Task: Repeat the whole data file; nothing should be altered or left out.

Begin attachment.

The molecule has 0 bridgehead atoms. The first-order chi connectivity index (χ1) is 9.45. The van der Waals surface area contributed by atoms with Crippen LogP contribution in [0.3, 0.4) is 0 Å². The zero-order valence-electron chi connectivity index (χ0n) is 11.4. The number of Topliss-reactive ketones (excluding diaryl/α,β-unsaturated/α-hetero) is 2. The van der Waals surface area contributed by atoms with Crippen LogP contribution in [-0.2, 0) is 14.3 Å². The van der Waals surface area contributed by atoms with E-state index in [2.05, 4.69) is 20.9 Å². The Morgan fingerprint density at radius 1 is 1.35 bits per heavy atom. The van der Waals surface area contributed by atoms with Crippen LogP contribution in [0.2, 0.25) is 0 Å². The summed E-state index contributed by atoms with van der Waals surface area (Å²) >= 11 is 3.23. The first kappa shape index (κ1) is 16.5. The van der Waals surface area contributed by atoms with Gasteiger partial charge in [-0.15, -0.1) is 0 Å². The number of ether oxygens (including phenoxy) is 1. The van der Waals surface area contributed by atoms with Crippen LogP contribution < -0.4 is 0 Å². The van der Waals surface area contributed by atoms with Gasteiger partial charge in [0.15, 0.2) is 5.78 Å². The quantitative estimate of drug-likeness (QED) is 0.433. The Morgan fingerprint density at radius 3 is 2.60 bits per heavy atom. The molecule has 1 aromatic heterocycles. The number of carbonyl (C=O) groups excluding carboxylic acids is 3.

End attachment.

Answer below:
The molecule has 0 bridgehead atoms. The first-order chi connectivity index (χ1) is 9.45. The van der Waals surface area contributed by atoms with Crippen LogP contribution in [0.3, 0.4) is 0 Å². The zero-order valence-electron chi connectivity index (χ0n) is 11.4. The number of Topliss-reactive ketones (excluding diaryl/α,β-unsaturated/α-hetero) is 2. The van der Waals surface area contributed by atoms with Crippen LogP contribution in [-0.2, 0) is 14.3 Å². The van der Waals surface area contributed by atoms with E-state index in [2.05, 4.69) is 20.9 Å². The Morgan fingerprint density at radius 1 is 1.35 bits per heavy atom. The van der Waals surface area contributed by atoms with Crippen LogP contribution in [0.2, 0.25) is 0 Å². The summed E-state index contributed by atoms with van der Waals surface area (Å²) >= 11 is 3.23. The first kappa shape index (κ1) is 16.5. The van der Waals surface area contributed by atoms with Gasteiger partial charge in [-0.15, -0.1) is 0 Å². The number of ether oxygens (including phenoxy) is 1. The van der Waals surface area contributed by atoms with Crippen LogP contribution < -0.4 is 0 Å². The van der Waals surface area contributed by atoms with Gasteiger partial charge in [0.15, 0.2) is 5.78 Å². The quantitative estimate of drug-likeness (QED) is 0.433. The Morgan fingerprint density at radius 3 is 2.60 bits per heavy atom. The molecule has 1 aromatic heterocycles. The number of carbonyl (C=O) groups excluding carboxylic acids is 3.